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Texas Road Deaths Surge In First Five Months Of 2021

Traffic on MoPac Boulevard in Austin.
Stephanie Tacy for KUT
The number of people dying on Texas roadways is up this year compared to the same point in time last year.

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More people died on Texas roads in the first five months of the year than during the same period in 2020, according to a database maintained by the Texas Department of Transportation.

The 1,636 people killed in crashes through May represent a 14% increase over the same time period last year.

In the seven-county Austin area, the number of people killed on roads this year is about the same as it was this time last year, according to TxDOT's Crash Records Information System.

In Travis County, for example, 53 people have died in traffic crashes since Jan. 1. That's the same as this point in time in 2020, and two more deaths compared with the same time period in 2019.

Most of the traffic fatalities in Travis County happened in Austin, where police have reported 44 deaths this year — eight more than it did at the same point last year.

At this pace, the city could surpass the number of traffic fatalities it had in 2020, which was already a record year in deaths despite having fewer people on the road because of the pandemic.

Ninety-four people died in crashes last year within the Austin city limits, the highest number since 2015.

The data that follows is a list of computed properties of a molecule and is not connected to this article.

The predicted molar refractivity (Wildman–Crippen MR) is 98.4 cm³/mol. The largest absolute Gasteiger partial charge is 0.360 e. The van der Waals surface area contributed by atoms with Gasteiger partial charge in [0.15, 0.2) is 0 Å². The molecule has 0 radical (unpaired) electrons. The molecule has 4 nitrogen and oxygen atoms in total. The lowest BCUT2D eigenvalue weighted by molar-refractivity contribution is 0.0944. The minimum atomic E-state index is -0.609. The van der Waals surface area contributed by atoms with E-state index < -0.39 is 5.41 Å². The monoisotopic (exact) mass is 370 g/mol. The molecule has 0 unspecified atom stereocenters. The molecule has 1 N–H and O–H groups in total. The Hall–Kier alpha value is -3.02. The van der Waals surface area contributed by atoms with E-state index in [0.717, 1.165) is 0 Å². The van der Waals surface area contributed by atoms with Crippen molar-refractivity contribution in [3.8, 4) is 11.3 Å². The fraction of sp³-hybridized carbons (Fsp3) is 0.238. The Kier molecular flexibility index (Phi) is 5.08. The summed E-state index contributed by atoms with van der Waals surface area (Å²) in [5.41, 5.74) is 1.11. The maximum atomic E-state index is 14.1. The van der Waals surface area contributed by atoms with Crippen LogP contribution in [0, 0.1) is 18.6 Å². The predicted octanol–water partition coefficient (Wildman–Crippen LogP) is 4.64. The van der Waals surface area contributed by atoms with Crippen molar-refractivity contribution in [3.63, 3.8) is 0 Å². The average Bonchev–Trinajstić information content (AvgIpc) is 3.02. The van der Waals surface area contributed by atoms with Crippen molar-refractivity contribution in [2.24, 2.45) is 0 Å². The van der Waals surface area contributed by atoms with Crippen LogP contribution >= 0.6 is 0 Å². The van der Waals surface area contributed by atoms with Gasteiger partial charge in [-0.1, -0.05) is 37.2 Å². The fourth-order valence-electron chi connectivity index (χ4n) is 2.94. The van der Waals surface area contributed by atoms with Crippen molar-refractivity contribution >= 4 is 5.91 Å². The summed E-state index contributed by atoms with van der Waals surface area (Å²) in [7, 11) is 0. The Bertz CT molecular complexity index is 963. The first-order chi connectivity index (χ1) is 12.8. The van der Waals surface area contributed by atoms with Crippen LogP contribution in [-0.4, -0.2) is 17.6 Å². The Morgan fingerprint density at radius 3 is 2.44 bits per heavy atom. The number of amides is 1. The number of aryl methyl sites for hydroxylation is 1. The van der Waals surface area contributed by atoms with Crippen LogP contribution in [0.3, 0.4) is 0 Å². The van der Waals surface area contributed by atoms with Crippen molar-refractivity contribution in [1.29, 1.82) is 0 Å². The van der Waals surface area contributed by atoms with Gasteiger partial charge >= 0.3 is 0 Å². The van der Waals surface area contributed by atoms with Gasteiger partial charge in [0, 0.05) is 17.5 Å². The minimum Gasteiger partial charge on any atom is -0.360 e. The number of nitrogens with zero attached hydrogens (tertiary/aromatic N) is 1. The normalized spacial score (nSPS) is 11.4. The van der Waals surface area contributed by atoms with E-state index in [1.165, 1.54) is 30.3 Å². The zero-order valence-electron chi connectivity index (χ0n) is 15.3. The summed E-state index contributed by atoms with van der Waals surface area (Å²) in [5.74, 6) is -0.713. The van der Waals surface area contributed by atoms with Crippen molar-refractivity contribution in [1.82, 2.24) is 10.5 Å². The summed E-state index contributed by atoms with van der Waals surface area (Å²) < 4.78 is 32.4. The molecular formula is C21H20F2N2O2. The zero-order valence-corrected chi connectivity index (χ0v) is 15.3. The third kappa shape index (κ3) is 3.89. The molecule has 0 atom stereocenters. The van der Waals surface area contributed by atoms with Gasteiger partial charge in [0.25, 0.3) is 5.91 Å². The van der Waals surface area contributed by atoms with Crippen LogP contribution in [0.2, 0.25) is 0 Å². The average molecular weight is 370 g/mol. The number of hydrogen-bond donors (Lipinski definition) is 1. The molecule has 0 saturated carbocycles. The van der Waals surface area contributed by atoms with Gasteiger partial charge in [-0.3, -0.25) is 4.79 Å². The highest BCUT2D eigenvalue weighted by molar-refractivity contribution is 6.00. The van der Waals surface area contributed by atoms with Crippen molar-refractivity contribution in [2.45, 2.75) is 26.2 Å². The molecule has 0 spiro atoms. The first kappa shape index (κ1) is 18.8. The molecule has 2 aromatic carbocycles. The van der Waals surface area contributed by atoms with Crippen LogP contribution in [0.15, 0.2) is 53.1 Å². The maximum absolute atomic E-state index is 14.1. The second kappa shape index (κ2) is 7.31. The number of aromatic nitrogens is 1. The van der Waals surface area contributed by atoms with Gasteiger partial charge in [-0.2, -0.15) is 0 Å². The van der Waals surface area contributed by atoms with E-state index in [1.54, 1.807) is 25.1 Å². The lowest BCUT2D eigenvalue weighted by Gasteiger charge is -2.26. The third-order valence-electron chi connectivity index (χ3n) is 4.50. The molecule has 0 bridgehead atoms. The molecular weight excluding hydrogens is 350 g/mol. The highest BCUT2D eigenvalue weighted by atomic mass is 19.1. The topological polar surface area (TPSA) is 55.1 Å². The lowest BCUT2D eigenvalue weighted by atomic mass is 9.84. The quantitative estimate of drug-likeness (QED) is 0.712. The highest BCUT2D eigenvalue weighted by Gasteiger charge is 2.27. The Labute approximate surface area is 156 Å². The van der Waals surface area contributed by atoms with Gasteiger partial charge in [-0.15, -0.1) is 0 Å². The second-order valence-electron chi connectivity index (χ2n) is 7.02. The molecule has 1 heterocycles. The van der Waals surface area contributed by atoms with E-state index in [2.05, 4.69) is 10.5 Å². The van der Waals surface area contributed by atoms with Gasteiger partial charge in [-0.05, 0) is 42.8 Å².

Traffic deaths have seen a rise nationwide. New estimates from the National Highway Traffic Safety Administration indicate that 38,680 people died on U.S. roads last year. That was the most since 2007.

NHTSA said three factors drove the increase in deaths: impaired driving, speeding and failure to wear a seat belt.

"The number one determinant of a severity of a crash is speed," said Robert Wunderlich, director of the Texas A&M Transportation Institute's Center for Transportation Safety. "In other words, a 10% increase in speed actually increases your chance of a fatality by about 50%."

The increase in fatalities has some state officials wondering whether TxDOT's efforts to influence driver behavior through advertising campaigns are working.

"We are not focused on measuring, 'Is the message working?'" Texas Transportation Commissioner Laura Ryan said at a recent meeting to review TxDOT's annual highway safety plan. "Based on last year, I'd say it's not." (Deaths on Texas roads rose 7.5% in 2020 compared to 2019.)

"We can't have a safety plan that continues to look the same year after year," she added.

Transportation safety experts say driver behavior is one of only several factors affecting how many people are killed on the roads. Other factors include road design, vehicle crashworthiness, law enforcement, weather and the number of people driving.

Nathan Bernier is the transportation reporter at KUT. He covers the big projects that are reshaping how we get around Austin, like the I-35 overhaul, the airport's rapid growth and the multibillion dollar transit expansion Project Connect. He also focuses on the daily changes that affect how we walk, bike and drive around the city. Got a tip? Email him at Follow him on Twitter @KUTnathan.
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